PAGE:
I often encounter two different types of brides. The first is the kind who knows exactly what she wants and what she is looking for. She has been planning this day ever since she was little, or at least ever since she knew she had found the person with whom she wants to say "I do." Either way, she comes prepared when we have our first consultation. She has been shopping for a while but hasn't yet seen what she wants. She shows me sketches, pictures, and very specific details of the dress she wants to make. Usually the challenge is to incorporate everything into one actual design idea.
The second type of bride I meet is very different. It's the girl who has almost no idea what she wants to wear. BUT… She knows what she doesn't want to wear. She basically has hated everything she has seen out there in bridal shops and bridal magazines. She usually loves my style and my designs for my ready-to-wear line and that's why she wants me to come up with a creation for her wedding. It's always so exciting to accept the challenge because I find my inspiration in her story and her personality.
In both cases, it is usually hard for the brides to decide to go forward with a custom bridal gown, especially because we only discuss sketches and there is no actual drape yet of our ideas to try on.
I always find that when we take the first trip to the garment district in New York City and we start looking at actual fabrics both brides are in. It is such an important part of the process for them because for the first time they can actually envision the real deal. They can touch and feel the material and see how it's going to look over their body. For me, as a designer, I can picture things in my head: the way the fabrics can be combined, the way a soft silk will drape over your body and a tough taffeta or organza will give structure to a garment. But for the bride, it's always the moment when a bride sees the perfect fabric or lace that the rest of the design and process comes alive in her mind and she is ready to take the leap into the unknown word of custom bridal…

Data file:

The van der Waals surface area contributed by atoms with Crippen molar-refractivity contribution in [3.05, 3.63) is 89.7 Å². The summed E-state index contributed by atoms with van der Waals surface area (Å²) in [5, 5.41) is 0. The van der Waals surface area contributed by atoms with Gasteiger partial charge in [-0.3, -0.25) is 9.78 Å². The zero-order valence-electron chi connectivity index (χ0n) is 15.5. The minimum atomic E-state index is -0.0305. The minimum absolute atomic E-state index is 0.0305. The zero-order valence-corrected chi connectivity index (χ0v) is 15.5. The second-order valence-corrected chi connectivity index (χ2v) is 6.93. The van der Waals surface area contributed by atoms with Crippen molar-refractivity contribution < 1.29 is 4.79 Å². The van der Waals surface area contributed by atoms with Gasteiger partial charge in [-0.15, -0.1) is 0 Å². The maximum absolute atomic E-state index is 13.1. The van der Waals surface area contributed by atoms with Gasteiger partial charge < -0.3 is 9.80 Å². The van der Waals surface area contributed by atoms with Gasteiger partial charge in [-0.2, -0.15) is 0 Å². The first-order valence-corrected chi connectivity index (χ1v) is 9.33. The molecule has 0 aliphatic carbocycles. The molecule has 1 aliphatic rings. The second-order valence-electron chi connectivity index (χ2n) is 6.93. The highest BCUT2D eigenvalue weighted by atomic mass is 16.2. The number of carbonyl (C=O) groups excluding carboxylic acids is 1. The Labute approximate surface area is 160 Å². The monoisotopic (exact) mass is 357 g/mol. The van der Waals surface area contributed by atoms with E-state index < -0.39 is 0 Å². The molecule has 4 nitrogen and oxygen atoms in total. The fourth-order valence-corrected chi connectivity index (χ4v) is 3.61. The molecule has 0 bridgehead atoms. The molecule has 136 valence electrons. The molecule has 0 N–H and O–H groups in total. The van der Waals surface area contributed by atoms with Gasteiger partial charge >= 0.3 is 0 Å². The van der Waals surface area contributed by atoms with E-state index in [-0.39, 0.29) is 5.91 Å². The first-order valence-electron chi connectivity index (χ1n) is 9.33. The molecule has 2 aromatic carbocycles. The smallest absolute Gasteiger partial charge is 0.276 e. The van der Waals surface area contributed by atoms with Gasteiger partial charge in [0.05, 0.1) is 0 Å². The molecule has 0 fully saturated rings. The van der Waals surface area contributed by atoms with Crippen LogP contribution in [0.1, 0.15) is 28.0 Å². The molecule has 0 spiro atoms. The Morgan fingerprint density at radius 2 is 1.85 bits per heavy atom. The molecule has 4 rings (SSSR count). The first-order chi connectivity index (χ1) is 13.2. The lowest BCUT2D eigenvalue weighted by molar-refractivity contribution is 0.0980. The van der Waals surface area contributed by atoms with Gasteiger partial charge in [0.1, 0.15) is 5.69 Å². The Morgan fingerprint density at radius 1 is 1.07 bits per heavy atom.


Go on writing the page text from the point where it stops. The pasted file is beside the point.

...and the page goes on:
Here are some of my favorite places to take a bride…
It's a classic. They have left-over designer fabric – you can never go wrong there. We’re talking Givenchy, Alexander McQueen, and Ferragamo, to say the least. I know it's a cliché to say, “Go to Mood,” but it's always, always amazing. The bridal lace section in the back has never disappointed.
It's overwhelming and you can go crazy if you are alone. They basically have every kind of fabric you can imagine. When I was in school at the Fashion Institute of Technology (FIT) I would often go there and get swatches for all my projects because it's almost a one- stop shop. The selection of silk, satins, organzas, taffetas, and chiffons is impeccable. This is the store where we usually find the basis fabric for every dress.